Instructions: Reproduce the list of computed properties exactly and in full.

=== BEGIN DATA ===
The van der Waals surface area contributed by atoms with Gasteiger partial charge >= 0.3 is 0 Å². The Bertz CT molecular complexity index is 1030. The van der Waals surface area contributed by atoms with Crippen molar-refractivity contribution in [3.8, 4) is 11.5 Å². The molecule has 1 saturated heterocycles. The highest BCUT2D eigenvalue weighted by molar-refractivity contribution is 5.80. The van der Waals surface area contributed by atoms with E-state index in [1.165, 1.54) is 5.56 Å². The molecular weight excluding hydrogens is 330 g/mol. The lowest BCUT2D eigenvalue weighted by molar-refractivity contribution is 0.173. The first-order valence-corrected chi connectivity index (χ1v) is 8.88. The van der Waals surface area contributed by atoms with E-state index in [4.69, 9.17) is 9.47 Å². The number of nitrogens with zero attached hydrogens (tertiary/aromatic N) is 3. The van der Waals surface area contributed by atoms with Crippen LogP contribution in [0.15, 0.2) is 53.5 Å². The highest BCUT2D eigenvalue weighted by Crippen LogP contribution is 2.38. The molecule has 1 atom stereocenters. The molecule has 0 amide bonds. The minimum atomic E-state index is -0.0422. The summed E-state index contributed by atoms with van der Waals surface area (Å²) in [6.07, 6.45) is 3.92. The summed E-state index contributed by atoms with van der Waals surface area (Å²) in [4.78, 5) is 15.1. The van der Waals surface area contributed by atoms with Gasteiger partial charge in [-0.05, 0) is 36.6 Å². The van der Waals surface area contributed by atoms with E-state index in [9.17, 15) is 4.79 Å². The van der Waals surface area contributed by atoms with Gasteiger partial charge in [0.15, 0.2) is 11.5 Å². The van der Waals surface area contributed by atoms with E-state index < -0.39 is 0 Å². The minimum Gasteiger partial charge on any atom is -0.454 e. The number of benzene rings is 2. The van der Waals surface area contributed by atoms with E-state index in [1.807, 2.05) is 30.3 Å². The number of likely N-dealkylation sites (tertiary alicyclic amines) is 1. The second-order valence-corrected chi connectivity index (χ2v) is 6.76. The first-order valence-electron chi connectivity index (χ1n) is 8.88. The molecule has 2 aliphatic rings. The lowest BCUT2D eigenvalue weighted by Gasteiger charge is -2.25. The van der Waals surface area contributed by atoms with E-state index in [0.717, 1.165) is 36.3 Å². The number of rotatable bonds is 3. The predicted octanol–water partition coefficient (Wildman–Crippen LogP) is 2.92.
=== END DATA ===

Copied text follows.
The van der Waals surface area contributed by atoms with Gasteiger partial charge >= 0.3 is 0 Å². The Bertz CT molecular complexity index is 1030. The van der Waals surface area contributed by atoms with Crippen molar-refractivity contribution in [3.8, 4) is 11.5 Å². The molecule has 1 saturated heterocycles. The highest BCUT2D eigenvalue weighted by molar-refractivity contribution is 5.80. The van der Waals surface area contributed by atoms with E-state index in [1.165, 1.54) is 5.56 Å². The molecular weight excluding hydrogens is 330 g/mol. The lowest BCUT2D eigenvalue weighted by molar-refractivity contribution is 0.173. The first-order valence-corrected chi connectivity index (χ1v) is 8.88. The van der Waals surface area contributed by atoms with E-state index in [4.69, 9.17) is 9.47 Å². The number of nitrogens with zero attached hydrogens (tertiary/aromatic N) is 3. The van der Waals surface area contributed by atoms with Crippen LogP contribution in [0.15, 0.2) is 53.5 Å². The highest BCUT2D eigenvalue weighted by Crippen LogP contribution is 2.38. The molecule has 1 atom stereocenters. The molecule has 0 amide bonds. The minimum atomic E-state index is -0.0422. The summed E-state index contributed by atoms with van der Waals surface area (Å²) in [6.07, 6.45) is 3.92. The summed E-state index contributed by atoms with van der Waals surface area (Å²) in [4.78, 5) is 15.1. The van der Waals surface area contributed by atoms with Gasteiger partial charge in [-0.05, 0) is 36.6 Å². The van der Waals surface area contributed by atoms with E-state index in [9.17, 15) is 4.79 Å². The van der Waals surface area contributed by atoms with Gasteiger partial charge in [0.15, 0.2) is 11.5 Å². The van der Waals surface area contributed by atoms with E-state index < -0.39 is 0 Å². The minimum Gasteiger partial charge on any atom is -0.454 e. The number of benzene rings is 2. The van der Waals surface area contributed by atoms with E-state index in [1.807, 2.05) is 30.3 Å². The number of likely N-dealkylation sites (tertiary alicyclic amines) is 1. The second-order valence-corrected chi connectivity index (χ2v) is 6.76. The first-order valence-electron chi connectivity index (χ1n) is 8.88. The molecule has 2 aliphatic rings. The lowest BCUT2D eigenvalue weighted by Gasteiger charge is -2.25. The van der Waals surface area contributed by atoms with E-state index in [0.717, 1.165) is 36.3 Å². The number of rotatable bonds is 3. The predicted octanol–water partition coefficient (Wildman–Crippen LogP) is 2.92.